Observational data suggest lower mortality and infection-related outcomes with influenza vaccination. The strength of evidence is limited by the small number of studies and low grade of evidence. It seems that the evidence, although weak, shows that the benefits overweigh the potential risks when vaccinating adults with cancer against influenza. However, additional placebo or no-treatment controlled RCTs of influenza vaccination among adults with cancer is ethically questionable.There is no conclusive evidence regarding the use of adjuvanted versus non-adjuvanted influenza vaccine in this population.
This is an update of the Cochrane review published in 2013, Issue 10.
Immunosuppressed cancer patients are at increased risk of serious influenza-related complications. Guidelines, therefore, recommend influenza vaccination for these patients. However, data on vaccine effectiveness in this population are lacking, and the value of vaccination in this population remains unclear.
To assess the effectiveness of influenza vaccine in immunosuppressed adults with malignancies. The primary review outcome is all-cause mortality, preferably at the end of the influenza season. Influenza-like illness (ILI, a clinical definition), confirmed influenza, pneumonia, any hospitalisations, influenza-related mortality and immunogenicity were defined as secondary outcomes.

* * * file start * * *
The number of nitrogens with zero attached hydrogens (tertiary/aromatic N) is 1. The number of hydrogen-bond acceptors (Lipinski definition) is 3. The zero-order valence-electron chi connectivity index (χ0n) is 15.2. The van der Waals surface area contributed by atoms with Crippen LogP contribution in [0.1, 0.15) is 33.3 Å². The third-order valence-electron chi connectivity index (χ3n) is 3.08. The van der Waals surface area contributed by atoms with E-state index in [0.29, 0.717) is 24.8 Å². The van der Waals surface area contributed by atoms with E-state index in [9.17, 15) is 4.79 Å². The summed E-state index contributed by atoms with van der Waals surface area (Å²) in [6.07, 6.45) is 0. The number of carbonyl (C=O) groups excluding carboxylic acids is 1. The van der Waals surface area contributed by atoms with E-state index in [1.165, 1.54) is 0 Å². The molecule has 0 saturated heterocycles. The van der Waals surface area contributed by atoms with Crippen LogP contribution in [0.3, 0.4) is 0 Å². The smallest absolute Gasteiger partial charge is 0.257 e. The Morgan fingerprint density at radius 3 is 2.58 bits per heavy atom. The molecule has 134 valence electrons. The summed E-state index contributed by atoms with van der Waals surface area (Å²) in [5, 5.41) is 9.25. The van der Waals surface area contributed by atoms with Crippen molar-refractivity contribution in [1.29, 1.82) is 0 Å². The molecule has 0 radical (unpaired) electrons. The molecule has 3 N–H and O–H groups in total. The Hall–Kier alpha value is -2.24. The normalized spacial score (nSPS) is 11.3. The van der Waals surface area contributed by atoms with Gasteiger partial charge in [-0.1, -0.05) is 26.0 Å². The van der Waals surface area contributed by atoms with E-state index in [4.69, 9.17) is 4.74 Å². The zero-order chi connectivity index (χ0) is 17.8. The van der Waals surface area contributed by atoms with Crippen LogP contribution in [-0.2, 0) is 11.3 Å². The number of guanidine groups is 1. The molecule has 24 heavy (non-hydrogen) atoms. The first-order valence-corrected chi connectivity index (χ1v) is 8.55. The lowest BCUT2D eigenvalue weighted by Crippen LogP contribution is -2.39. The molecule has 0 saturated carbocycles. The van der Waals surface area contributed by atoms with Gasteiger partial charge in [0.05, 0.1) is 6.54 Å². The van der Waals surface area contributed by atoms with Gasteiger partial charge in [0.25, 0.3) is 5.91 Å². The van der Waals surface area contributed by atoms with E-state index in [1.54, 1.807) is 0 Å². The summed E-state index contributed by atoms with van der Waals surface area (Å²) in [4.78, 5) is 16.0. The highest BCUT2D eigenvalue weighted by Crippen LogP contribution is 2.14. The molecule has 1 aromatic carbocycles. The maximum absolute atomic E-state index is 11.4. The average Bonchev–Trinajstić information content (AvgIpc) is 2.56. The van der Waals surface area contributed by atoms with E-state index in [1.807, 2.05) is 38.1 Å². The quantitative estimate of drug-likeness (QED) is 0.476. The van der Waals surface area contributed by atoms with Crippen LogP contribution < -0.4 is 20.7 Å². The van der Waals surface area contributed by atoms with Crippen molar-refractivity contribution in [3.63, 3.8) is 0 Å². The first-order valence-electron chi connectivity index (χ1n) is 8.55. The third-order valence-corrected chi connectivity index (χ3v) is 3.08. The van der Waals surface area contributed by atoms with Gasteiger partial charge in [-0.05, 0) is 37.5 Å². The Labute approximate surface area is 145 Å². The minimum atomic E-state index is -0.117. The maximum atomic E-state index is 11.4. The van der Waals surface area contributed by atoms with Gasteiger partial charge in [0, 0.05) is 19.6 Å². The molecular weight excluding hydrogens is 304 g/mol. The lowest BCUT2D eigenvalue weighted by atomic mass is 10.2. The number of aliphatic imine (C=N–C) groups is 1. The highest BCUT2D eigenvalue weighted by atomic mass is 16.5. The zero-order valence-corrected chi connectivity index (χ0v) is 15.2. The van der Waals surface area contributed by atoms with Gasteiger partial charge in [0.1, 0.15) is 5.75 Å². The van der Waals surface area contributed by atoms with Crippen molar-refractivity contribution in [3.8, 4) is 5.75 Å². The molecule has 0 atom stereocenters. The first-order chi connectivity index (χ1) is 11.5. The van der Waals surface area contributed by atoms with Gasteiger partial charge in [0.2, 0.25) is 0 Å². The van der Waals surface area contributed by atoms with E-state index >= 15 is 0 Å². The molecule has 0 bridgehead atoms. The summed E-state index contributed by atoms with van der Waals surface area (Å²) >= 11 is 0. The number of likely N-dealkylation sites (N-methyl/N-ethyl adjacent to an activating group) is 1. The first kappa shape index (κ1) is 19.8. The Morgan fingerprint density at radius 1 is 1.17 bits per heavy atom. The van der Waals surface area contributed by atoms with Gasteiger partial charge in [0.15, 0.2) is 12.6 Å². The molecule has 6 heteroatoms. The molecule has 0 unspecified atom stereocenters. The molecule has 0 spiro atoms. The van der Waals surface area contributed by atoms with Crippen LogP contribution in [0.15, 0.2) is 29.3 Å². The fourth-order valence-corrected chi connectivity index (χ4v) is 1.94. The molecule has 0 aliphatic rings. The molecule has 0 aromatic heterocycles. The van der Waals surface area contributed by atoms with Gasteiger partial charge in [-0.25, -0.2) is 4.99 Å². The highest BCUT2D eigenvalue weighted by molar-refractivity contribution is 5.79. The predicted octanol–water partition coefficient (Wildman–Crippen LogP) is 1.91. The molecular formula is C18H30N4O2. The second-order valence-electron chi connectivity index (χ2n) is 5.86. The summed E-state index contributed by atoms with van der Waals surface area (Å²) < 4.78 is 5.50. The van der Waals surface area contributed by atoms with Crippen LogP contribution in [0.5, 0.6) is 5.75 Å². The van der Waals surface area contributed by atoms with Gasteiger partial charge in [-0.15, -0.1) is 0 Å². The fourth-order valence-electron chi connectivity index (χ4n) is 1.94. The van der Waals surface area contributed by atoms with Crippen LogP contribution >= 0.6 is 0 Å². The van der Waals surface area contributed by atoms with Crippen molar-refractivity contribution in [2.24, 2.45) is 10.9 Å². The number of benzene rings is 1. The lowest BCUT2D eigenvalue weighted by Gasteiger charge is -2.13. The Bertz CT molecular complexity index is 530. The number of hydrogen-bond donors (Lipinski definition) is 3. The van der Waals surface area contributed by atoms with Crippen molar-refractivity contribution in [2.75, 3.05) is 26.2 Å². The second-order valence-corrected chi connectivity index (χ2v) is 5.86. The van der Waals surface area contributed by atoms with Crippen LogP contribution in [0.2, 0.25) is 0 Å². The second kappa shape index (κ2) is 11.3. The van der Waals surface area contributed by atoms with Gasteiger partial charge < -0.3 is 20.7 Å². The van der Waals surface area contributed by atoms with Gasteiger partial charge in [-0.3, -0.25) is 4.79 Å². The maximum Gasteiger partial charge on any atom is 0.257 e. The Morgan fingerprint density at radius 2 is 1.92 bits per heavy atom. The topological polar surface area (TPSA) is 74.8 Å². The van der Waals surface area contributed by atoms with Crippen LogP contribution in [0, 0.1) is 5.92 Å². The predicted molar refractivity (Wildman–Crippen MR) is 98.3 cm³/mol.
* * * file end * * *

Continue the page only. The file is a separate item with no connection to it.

We searched the Cochrane Central Register of Controlled Trials (CENTRAL), MEDLINE, Embase and LILACS databases up to May 2017. We searched the following conference proceedings: ICAAC, ECCMID, IDSA (infectious disease conferences), ASH, ASBMT, EBMT (haematological), and ASCO (oncological) between the years 2006 to 2017. In addition, we scanned the references of all identified studies and pertinent reviews. We searched the websites of the manufacturers of influenza vaccine. Finally, we searched for ongoing or unpublished trials in clinical trial registry databases.
Randomised controlled trials (RCTs), prospective and retrospective cohort studies and case-control studies were considered, comparing inactivated influenza vaccines versus placebo, no vaccination or a different vaccine, in adults (16 years and over) with cancer. We considered solid malignancies treated with chemotherapy, haematological cancer patients treated or not treated with chemotherapy, cancer patients post-autologous (up to six months after transplantation) or allogeneic (at any time) haematopoietic stem cell transplantation (HSCT).